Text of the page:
The Stand Firm Warrior Foundation, which Denver resident Michelle Love formed to help support pediatric cancer research and awareness after the death of her son, BJ Correll, from Acute Lymphoblastic Leukemia, continues to march forth. The second annual March Forth 5k and 15K run/walk will benefit the foundation and will take place in Denver this Saturday.
It was a fluke of fate that the inaugural race came about. A neighbor of family, Beth Joy, came by to visit Love after BJ’s death to talk about organizing a 15K race in the Denver area. In general, races are run for a cause and Joy was looking for a worthy cause for this 15K race.
“BJ had turned 15 right before he passed and Beth thought that it was God telling her this is your reason, your cause,” Love said. “It’s funny because Beth’s initials are ‘BJ’ and her middle name is Michelle. It’s kind of weird. We realized all that later.”
The first race was run on what would have been BJ’s 16th birthday, March 4. It’s on March 3 this year to keep it on a Saturday. Joy never met BJ, they just lived in the same neighborhood. Once she learned of BJ’s battle with cancer, she knew this was the ideal cause for the race she was trying to organize in Denver.
“We treated the race like a birthday celebration too,” Love said. “Last year we had 212 participants, it seemed like half of Denver was out watching the race and cheering everybody on.”
Gold is the color of childhood cancer the foundation sponsors “gold” athletic games at North Lincoln High School, where BJ was to attend school. In addition, Denver-area students stepped up to assist the foundation with making handmade snowflakes and cards to send to children in the hospital during the Christmas season.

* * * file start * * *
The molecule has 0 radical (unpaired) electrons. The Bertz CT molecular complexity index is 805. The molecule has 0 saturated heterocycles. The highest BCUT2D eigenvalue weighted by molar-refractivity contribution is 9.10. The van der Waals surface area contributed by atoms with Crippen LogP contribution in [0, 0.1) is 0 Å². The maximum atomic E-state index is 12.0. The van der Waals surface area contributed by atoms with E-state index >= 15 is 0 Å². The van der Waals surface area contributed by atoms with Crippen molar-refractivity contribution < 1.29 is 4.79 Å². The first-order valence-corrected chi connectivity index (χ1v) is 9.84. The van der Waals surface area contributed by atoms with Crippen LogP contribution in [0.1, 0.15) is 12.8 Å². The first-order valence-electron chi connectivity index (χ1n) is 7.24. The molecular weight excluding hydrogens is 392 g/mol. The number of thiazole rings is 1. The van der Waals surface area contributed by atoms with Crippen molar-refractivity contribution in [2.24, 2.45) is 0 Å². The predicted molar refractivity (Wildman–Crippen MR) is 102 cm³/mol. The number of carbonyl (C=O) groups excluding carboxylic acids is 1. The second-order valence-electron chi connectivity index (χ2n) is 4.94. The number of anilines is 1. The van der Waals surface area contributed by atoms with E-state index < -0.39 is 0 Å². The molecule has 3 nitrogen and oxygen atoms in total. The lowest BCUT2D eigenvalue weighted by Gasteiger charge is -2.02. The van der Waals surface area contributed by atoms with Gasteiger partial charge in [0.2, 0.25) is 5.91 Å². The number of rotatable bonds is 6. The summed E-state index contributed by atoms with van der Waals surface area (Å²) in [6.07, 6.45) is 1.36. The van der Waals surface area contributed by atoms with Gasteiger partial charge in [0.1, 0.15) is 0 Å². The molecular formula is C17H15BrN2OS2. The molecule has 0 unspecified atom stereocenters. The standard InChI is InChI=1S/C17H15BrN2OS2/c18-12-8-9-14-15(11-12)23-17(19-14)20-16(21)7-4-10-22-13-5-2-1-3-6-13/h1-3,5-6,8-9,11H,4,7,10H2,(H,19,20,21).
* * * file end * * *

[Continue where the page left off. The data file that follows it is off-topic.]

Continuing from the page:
“Everything that we’ve done to date has been way bigger than I imagined it,” Love said. “BJ was bigger than life and he continues to live on in this foundation. He’s with me all the time and always on my mind. From what people have told me here and there, it’s the same for them too.”
In order to deal with what is still a relatively new loss, Love tries to stay busy in order to keep her grief at bay, but sometimes it catches up with her.
“When I crash, it usually takes two or three days to get out of that hole,” she said. “Last week was hard because it was the two-year anniversary from when BJ was let go from the hospital to come home in hospice. That marked the next 15 days that he was here. We still had so much hope and the memories are wonderful but they’re also really hard.”
For three and a half years, BJ was a warrior and fought Acute Lymphoblastic Leukemia, which is considered to be one of the most curable forms of cancer. Despite being in treatment, he continued to train and play the sports he loved so much. When his cancer returned, he underwent an experimental trial, CAR T-cell therapy, at Duke Children’s Hospital in Durham. This was a very difficult experience for BJ and his family to go through and it wasn’t successful. BJ was sent home in February, 2016 after his oncologist said that there was really nothing else they could do except palliative treatment. He died two days after his 15th birthday.
Love is focusing her efforts at the schools because she wants children to be more aware of cancer because so many of them have been touched by the disease. She still hopes that Lincoln County will proclaim September as Childhood Cancer Awareness Month.
“They’re the ones that are going to find the cure,” she said. “They’re the ones that are going to make the difference. I feel like I’m just a ripple in the pond creating a little irritation for people to think about it because I never thought about it until it hit me.”
March Forth 5k and 15k run/walk is scheduled for March 3 at 7:30 a.m. at 2100 Highway 16 North in Denver. There will be a pancake breakfast for all runners. All proceeds benefit the Stand Firm Warrior Foundation. Same day registration is from 6:30-7:15 a.m.
For more information, visit the Stand Firm Warrior website at http://standfirmwarrior.org.